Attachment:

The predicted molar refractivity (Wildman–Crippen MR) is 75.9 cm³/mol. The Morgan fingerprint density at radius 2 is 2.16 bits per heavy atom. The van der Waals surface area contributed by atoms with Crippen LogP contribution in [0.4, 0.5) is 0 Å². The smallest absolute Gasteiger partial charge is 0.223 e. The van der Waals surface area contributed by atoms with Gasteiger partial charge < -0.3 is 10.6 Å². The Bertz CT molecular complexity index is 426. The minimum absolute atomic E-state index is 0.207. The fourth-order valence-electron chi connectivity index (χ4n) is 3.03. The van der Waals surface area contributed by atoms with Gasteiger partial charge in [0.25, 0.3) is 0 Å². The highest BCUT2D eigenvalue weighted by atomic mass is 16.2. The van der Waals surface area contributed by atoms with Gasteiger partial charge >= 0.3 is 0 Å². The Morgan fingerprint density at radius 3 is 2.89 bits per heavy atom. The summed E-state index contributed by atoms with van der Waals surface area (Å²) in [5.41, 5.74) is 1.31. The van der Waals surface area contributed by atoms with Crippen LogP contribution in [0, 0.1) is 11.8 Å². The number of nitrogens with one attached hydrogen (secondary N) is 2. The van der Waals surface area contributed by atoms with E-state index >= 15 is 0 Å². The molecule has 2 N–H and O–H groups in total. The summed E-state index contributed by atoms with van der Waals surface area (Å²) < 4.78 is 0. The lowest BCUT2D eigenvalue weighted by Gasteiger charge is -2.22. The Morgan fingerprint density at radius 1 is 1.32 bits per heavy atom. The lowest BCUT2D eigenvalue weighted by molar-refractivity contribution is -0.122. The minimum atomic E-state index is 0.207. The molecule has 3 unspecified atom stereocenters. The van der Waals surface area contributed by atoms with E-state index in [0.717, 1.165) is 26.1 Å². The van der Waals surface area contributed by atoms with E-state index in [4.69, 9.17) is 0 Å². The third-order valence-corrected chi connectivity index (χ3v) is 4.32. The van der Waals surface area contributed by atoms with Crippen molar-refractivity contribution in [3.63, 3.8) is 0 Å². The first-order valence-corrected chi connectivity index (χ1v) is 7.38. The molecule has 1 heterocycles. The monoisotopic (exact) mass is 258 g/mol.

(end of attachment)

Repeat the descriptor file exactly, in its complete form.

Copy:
The predicted molar refractivity (Wildman–Crippen MR) is 75.9 cm³/mol. The Morgan fingerprint density at radius 2 is 2.16 bits per heavy atom. The van der Waals surface area contributed by atoms with Crippen LogP contribution in [0.4, 0.5) is 0 Å². The smallest absolute Gasteiger partial charge is 0.223 e. The van der Waals surface area contributed by atoms with Gasteiger partial charge < -0.3 is 10.6 Å². The Bertz CT molecular complexity index is 426. The minimum absolute atomic E-state index is 0.207. The fourth-order valence-electron chi connectivity index (χ4n) is 3.03. The van der Waals surface area contributed by atoms with Gasteiger partial charge in [0.25, 0.3) is 0 Å². The highest BCUT2D eigenvalue weighted by atomic mass is 16.2. The van der Waals surface area contributed by atoms with Gasteiger partial charge >= 0.3 is 0 Å². The Morgan fingerprint density at radius 3 is 2.89 bits per heavy atom. The summed E-state index contributed by atoms with van der Waals surface area (Å²) in [5.41, 5.74) is 1.31. The van der Waals surface area contributed by atoms with Crippen LogP contribution in [0, 0.1) is 11.8 Å². The number of nitrogens with one attached hydrogen (secondary N) is 2. The van der Waals surface area contributed by atoms with E-state index >= 15 is 0 Å². The molecule has 2 N–H and O–H groups in total. The summed E-state index contributed by atoms with van der Waals surface area (Å²) < 4.78 is 0. The lowest BCUT2D eigenvalue weighted by Gasteiger charge is -2.22. The Morgan fingerprint density at radius 1 is 1.32 bits per heavy atom. The lowest BCUT2D eigenvalue weighted by molar-refractivity contribution is -0.122. The minimum atomic E-state index is 0.207. The molecule has 3 unspecified atom stereocenters. The van der Waals surface area contributed by atoms with E-state index in [0.717, 1.165) is 26.1 Å². The van der Waals surface area contributed by atoms with E-state index in [4.69, 9.17) is 0 Å². The third-order valence-corrected chi connectivity index (χ3v) is 4.32. The van der Waals surface area contributed by atoms with Crippen molar-refractivity contribution in [3.63, 3.8) is 0 Å². The first-order valence-corrected chi connectivity index (χ1v) is 7.38. The molecule has 1 heterocycles. The monoisotopic (exact) mass is 258 g/mol.